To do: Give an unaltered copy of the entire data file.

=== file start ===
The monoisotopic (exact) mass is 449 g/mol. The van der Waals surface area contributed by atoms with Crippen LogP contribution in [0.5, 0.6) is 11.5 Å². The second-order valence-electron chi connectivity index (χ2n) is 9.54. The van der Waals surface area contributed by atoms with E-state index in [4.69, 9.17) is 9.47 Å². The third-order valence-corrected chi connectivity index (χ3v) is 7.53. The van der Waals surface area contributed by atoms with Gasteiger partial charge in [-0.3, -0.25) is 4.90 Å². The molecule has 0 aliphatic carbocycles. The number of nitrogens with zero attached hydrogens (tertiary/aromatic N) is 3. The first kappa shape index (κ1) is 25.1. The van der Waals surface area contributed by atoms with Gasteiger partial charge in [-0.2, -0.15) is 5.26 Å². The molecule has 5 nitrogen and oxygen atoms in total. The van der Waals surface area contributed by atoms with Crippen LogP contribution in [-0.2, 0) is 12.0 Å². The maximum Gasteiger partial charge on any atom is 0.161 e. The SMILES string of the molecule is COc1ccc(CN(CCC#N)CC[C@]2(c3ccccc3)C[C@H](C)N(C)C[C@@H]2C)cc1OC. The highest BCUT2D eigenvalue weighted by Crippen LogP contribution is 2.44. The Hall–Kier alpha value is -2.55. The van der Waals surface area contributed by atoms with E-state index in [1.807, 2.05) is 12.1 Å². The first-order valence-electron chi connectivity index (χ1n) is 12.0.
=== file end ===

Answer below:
The monoisotopic (exact) mass is 449 g/mol. The van der Waals surface area contributed by atoms with Crippen LogP contribution in [0.5, 0.6) is 11.5 Å². The second-order valence-electron chi connectivity index (χ2n) is 9.54. The van der Waals surface area contributed by atoms with E-state index in [4.69, 9.17) is 9.47 Å². The third-order valence-corrected chi connectivity index (χ3v) is 7.53. The van der Waals surface area contributed by atoms with Gasteiger partial charge in [-0.3, -0.25) is 4.90 Å². The molecule has 0 aliphatic carbocycles. The number of nitrogens with zero attached hydrogens (tertiary/aromatic N) is 3. The first kappa shape index (κ1) is 25.1. The van der Waals surface area contributed by atoms with Gasteiger partial charge in [-0.2, -0.15) is 5.26 Å². The molecule has 5 nitrogen and oxygen atoms in total. The van der Waals surface area contributed by atoms with Crippen LogP contribution in [-0.2, 0) is 12.0 Å². The maximum Gasteiger partial charge on any atom is 0.161 e. The SMILES string of the molecule is COc1ccc(CN(CCC#N)CC[C@]2(c3ccccc3)C[C@H](C)N(C)C[C@@H]2C)cc1OC. The highest BCUT2D eigenvalue weighted by Crippen LogP contribution is 2.44. The Hall–Kier alpha value is -2.55. The van der Waals surface area contributed by atoms with E-state index in [1.807, 2.05) is 12.1 Å². The first-order valence-electron chi connectivity index (χ1n) is 12.0.